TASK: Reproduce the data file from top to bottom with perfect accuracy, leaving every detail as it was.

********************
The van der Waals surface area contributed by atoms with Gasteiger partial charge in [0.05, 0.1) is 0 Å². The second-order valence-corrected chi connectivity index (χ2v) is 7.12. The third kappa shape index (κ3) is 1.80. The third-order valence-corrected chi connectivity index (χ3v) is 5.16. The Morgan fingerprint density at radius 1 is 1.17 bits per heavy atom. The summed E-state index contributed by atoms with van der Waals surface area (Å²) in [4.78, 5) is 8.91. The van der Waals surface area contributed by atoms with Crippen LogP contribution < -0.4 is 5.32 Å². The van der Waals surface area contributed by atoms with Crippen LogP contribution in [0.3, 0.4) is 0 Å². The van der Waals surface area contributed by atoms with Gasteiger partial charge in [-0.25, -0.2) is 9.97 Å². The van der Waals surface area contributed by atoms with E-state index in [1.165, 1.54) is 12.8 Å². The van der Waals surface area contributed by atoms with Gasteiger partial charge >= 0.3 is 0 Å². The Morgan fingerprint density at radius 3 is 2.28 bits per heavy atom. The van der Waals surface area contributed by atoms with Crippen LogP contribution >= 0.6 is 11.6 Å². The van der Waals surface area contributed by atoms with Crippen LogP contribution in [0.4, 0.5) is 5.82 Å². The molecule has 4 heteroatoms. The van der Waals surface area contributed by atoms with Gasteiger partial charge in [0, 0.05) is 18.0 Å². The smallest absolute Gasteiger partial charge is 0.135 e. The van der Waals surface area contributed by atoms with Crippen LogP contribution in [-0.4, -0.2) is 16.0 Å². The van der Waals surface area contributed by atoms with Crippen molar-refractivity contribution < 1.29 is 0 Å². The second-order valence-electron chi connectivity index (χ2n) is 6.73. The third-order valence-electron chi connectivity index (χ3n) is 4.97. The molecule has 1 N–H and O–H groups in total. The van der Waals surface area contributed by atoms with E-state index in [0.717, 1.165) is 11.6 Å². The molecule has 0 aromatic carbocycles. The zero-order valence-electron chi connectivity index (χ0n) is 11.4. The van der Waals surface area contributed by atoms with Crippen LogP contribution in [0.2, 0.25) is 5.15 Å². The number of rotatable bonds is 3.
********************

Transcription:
The van der Waals surface area contributed by atoms with Gasteiger partial charge in [0.05, 0.1) is 0 Å². The second-order valence-corrected chi connectivity index (χ2v) is 7.12. The third kappa shape index (κ3) is 1.80. The third-order valence-corrected chi connectivity index (χ3v) is 5.16. The Morgan fingerprint density at radius 1 is 1.17 bits per heavy atom. The summed E-state index contributed by atoms with van der Waals surface area (Å²) in [4.78, 5) is 8.91. The van der Waals surface area contributed by atoms with Crippen LogP contribution < -0.4 is 5.32 Å². The van der Waals surface area contributed by atoms with Crippen LogP contribution in [0.3, 0.4) is 0 Å². The van der Waals surface area contributed by atoms with Gasteiger partial charge in [-0.25, -0.2) is 9.97 Å². The van der Waals surface area contributed by atoms with E-state index in [1.165, 1.54) is 12.8 Å². The van der Waals surface area contributed by atoms with Gasteiger partial charge >= 0.3 is 0 Å². The Morgan fingerprint density at radius 3 is 2.28 bits per heavy atom. The van der Waals surface area contributed by atoms with Crippen LogP contribution >= 0.6 is 11.6 Å². The van der Waals surface area contributed by atoms with Crippen LogP contribution in [0.4, 0.5) is 5.82 Å². The molecule has 4 heteroatoms. The van der Waals surface area contributed by atoms with Gasteiger partial charge in [0, 0.05) is 18.0 Å². The smallest absolute Gasteiger partial charge is 0.135 e. The van der Waals surface area contributed by atoms with Crippen LogP contribution in [-0.4, -0.2) is 16.0 Å². The van der Waals surface area contributed by atoms with Crippen molar-refractivity contribution < 1.29 is 0 Å². The second-order valence-electron chi connectivity index (χ2n) is 6.73. The third-order valence-electron chi connectivity index (χ3n) is 4.97. The molecule has 1 N–H and O–H groups in total. The van der Waals surface area contributed by atoms with E-state index in [0.717, 1.165) is 11.6 Å². The molecule has 0 aromatic carbocycles. The zero-order valence-electron chi connectivity index (χ0n) is 11.4. The van der Waals surface area contributed by atoms with Crippen LogP contribution in [0.2, 0.25) is 5.15 Å². The number of rotatable bonds is 3.